In short, the government alleges that DT left a bomb at the curb in front of the restaurant. Now we have not been provided with a photo of him doing this (although perhaps the FBI has one), but we have seen several of him carrying his backpack prior to the explosions, for example, this one showing him walking behind his brother, where Tamerlan carries his backpack on his back, but Dzhokhar carries his casually slung over one shoulder.

And that is a problem. On May 20 Dave Lindorff wrote an article describing his research on backpacks carrying simulated bombs. He found, first, that a bomb like those that exploded at the marathon weighs around 30 lb, and, second, that carrying such a weight in a backpack over one shoulder will have caused more lines of strain than are observed in DT’s backpack before the explosions. The second part of this demonstration seems unnecessary: no-one is going to carry 30 pounds on one side when it is easy enough to put the straps around both shoulders and carry it on one’s back, as a backpack is normally worn.

Another problem is the location of the discarded backpack. Just lately (July 16) Woody Box posted a detailed analysis on his blog of where injured people were located in relation to the location of DT’s discarded backpack according to the government, with photos and diagrams. The force of the blast blew some people close to the restaurant entrance to a location inside it, but did not move people standing next to the alleged bomb location at the curb any appreciable distance.

That is to say, the actual bomb location must have been closer to the restaurant than where the government locates Dzhokhar Tsarnaev’s backpack.

The indictment also says both backpacks were black, whereas DT’s was white. I suppose the government can excuse this as a slip of the pen. (It is one sign among others that the indictment was composed in haste. I’m inclined to believe that it was rushed so as to be released before the end of the day when some new information about NSA surveillance had just been released by the Guardian, in the hope of drawing attention away from that.) But apart from that the evidence is that DT’s backpack did not contain the bomb.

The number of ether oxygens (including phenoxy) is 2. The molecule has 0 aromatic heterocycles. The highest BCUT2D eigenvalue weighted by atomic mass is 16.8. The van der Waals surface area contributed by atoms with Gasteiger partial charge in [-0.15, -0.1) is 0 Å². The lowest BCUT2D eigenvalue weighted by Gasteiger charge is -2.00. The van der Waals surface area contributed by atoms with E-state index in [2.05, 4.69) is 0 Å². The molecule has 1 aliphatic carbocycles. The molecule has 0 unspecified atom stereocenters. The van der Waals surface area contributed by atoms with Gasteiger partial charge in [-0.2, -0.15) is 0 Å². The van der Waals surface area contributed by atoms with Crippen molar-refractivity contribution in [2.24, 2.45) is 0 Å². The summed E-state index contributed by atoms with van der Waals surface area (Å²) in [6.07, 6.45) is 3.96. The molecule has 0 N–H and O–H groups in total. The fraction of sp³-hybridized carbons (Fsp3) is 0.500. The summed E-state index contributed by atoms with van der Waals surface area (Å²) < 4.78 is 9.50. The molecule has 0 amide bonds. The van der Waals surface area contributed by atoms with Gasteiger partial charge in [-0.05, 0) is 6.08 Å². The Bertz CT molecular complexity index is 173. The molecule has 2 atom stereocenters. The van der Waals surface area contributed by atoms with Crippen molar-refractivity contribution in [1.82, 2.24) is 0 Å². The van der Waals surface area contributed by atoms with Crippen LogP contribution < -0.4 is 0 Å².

These points are not the only instances where the government has failed to dot all its i’s and cross all its t’s in deciding to blame the bombing on the Tsarnaevs. (A fairly well known point is that a published photo of the exploded backpack the government says was Tamerlan’s bears a closer resemblance to the backpacks worn by several operatives of the “security” firm Craft International who are seen in several photos congregating near the race finish line.) But they are sufficient to see that the government would have a good deal of trouble persuading an impartial jury, against a competent defense, that Dzhokhar Tsarnaev caused the explosion in front of the Forum restaurant.

You might say that the government also cites lots of evidence against the Tsarnaevs dating from three and four days after the bombing, as well as damning materials it says it found in their apartment. But if a jury came to believe that the brothers were set up with respect to the bombing itself, could it really be expected not to believe that the government planted this other evidence?

Thus my hypothesis is that the government fears that it might not win at trial, and further that embarrassing information might emerge even if it did. Therefore it is fomenting as much anti-Tsarnaev hatred as possible, in order to sustain an atmosphere whereby the defense can be pressured into agreeing to a guilty plea in exchange for a lesser sentence than execution, thereby avoiding a trial.

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E. F. Beall

E. F. Beall